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Bobcats persevere despite human encroachment

In the face of hunting pressure and loss of habitat, bobcats prove themselves resilient — and aren’t above raising their young in rural backyards.

 

This story originally appeared in bioGraphic, an online magazine about nature and sustainability powered by the California Academy of Sciences, and is republished here by permission.

On an already-hot summer morning in south Texas, a mother bobcat (Lynx rufus) emerges from her den and performs a quick safety check. Sensing no signs of danger, she calls her three kittens to join her on the deck above their lair, where a water bowl awaits. Aside from the obvious advantage of a reliable source of drinking water, a well-trafficked deck may seem like a strange place for a shy animal like a bobcat to raise her young — especially in rural Texas, where bobcats are considered by many to be varmints and it’s legal to hunt and trap the animals on private land year-round. But low-slung decks and porches offer excellent protection from both the heat of the sun and the threat of larger predators, and the seasoned mother has learned that the humans who frequent this particular deck pose no threat to her family.

Bobcats are the most widely distributed and abundant wild cats in North America, with a range that extends from Canada to Mexico and an estimated population of between 2 and 3.5 million individuals in the United States alone. Unlike their larger relatives, which rely on more specialized habitat and prey, these 4- to 18-kilogram (9- to 40-pound) cats can utilize a wide variety of landscapes, and their diets are both diverse and adaptable. Rabbits, hares, and rodents make up the bulk of their prey, but bobcats are also powerful enough to take down young deer and other ungulates and nimble enough to capture much smaller prey, including insects. Because of both their abundance and their hunting prowess, the cats play an important role in their ecosystems, controlling the populations of a number of species that might otherwise go unchecked, including disease-carrying rodents.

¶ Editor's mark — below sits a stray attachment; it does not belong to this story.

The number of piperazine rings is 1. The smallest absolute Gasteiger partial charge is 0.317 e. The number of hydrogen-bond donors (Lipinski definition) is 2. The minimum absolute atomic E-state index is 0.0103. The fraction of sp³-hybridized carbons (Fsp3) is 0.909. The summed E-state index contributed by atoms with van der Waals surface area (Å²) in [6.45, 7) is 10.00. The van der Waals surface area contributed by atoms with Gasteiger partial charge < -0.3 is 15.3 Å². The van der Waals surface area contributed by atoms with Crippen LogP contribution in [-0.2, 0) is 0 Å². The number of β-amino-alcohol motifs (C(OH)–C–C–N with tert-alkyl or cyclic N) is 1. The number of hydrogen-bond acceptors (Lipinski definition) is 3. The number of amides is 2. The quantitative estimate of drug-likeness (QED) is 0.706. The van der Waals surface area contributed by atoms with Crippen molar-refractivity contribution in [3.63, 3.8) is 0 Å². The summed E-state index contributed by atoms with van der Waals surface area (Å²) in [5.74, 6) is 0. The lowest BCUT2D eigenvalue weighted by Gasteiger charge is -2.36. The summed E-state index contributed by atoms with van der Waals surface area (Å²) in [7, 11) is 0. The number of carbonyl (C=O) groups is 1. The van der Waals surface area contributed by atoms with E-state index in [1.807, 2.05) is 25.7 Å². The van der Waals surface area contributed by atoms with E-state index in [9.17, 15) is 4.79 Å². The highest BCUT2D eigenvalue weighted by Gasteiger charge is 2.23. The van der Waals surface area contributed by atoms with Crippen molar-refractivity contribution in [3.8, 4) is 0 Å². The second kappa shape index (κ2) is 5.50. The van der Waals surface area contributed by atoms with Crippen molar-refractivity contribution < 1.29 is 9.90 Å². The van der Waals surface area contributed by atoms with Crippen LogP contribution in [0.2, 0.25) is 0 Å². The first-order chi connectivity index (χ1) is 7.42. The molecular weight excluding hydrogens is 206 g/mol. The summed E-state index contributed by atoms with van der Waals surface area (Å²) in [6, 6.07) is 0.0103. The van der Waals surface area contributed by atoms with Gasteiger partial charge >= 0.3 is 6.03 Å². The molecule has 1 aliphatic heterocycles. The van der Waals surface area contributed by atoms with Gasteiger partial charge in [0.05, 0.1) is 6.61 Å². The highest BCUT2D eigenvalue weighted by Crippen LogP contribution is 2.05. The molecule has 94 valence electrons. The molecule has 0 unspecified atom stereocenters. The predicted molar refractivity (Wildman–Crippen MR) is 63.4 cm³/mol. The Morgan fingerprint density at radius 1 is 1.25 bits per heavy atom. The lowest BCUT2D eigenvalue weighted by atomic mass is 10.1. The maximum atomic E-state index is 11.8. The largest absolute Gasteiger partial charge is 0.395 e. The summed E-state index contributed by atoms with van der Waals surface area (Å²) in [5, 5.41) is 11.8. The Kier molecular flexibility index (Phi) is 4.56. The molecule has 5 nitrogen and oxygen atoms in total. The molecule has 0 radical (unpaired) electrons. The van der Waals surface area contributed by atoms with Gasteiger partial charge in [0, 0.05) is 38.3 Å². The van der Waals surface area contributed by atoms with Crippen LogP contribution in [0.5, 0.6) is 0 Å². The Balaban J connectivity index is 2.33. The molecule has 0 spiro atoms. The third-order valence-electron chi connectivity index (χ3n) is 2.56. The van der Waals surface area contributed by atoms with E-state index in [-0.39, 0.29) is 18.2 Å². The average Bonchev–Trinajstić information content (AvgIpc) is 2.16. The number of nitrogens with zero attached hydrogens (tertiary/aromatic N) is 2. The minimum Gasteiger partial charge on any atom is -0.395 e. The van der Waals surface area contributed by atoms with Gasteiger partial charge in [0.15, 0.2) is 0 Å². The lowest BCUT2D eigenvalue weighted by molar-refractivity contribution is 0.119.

While their remarkable adaptability has made bobcats more resilient than other feline species in the face of human encroachment, they aren’t immune to such threats. Habitat loss and fragmentation have taken a toll in recent decades, creating isolated populations that are less genetically diverse and more prone to inbreeding. But hunting and trapping pose the most immediate — and growing — threat. Trophy hunting for bobcats is currently legal in 40 states, including Texas, where roundup events like the West Texas Big Bobcat Contest offer large cash prizes for killing the most and the biggest bobcats in a 23-hour period. Additionally, the cats’ beautifully spotted coats have made them a target of the international fur trade. Since the 1970s, when CITES (the Convention on International Trade in Endangered Species of Wild Fauna and Flora) protections made the commercial trade of larger cat pelts illegal, bobcat pelts have become highly prized. And as fur coats have grown in popularity among the burgeoning middle classes in Russia and China, demand for bobcat fur has skyrocketed. Since 2000, the average price for a bobcat pelt has grown from $85 to a high of $589, and the number of pelts exported from the United States has quadrupled, climbing to a high of 65,000 per year.

When conservation photographer Karine Aigner first started photographing bobcats on a friend’s ranch in south Texas in 2017, she knew most of the community’s human residents were more likely to see the cats as a nuisance — or a target — than as a species to be admired and protected. In the beginning, her only goal was to see if the cats might allow her into their world. But the more time she spent watching a fiercely protective mother raise her always-curious-and-sometimes-precocious kittens, the more she began to hope that showcasing the lives of these animals might change the way they are perceived and treated. “When you’re given the opportunity to observe wild animals on a more intimate level, you end up seeing that their lives are not so different from ours,” says Aigner. “They’re mothers and fathers, sisters and brothers. They teach lessons, and they mourn losses. I would love for people to see into the lives of these animals — and to realize that we’re closer to these creatures than we think.”

Stephanie Stone is the Pam McCosker Director of Science Communication at the California Academy of Sciences and bioGraphic’s Editorial Director. 

Karine Aigner is a freelance environmental photojournalist, photography educator, and photo editor with nine years on staff at National Geographic. 

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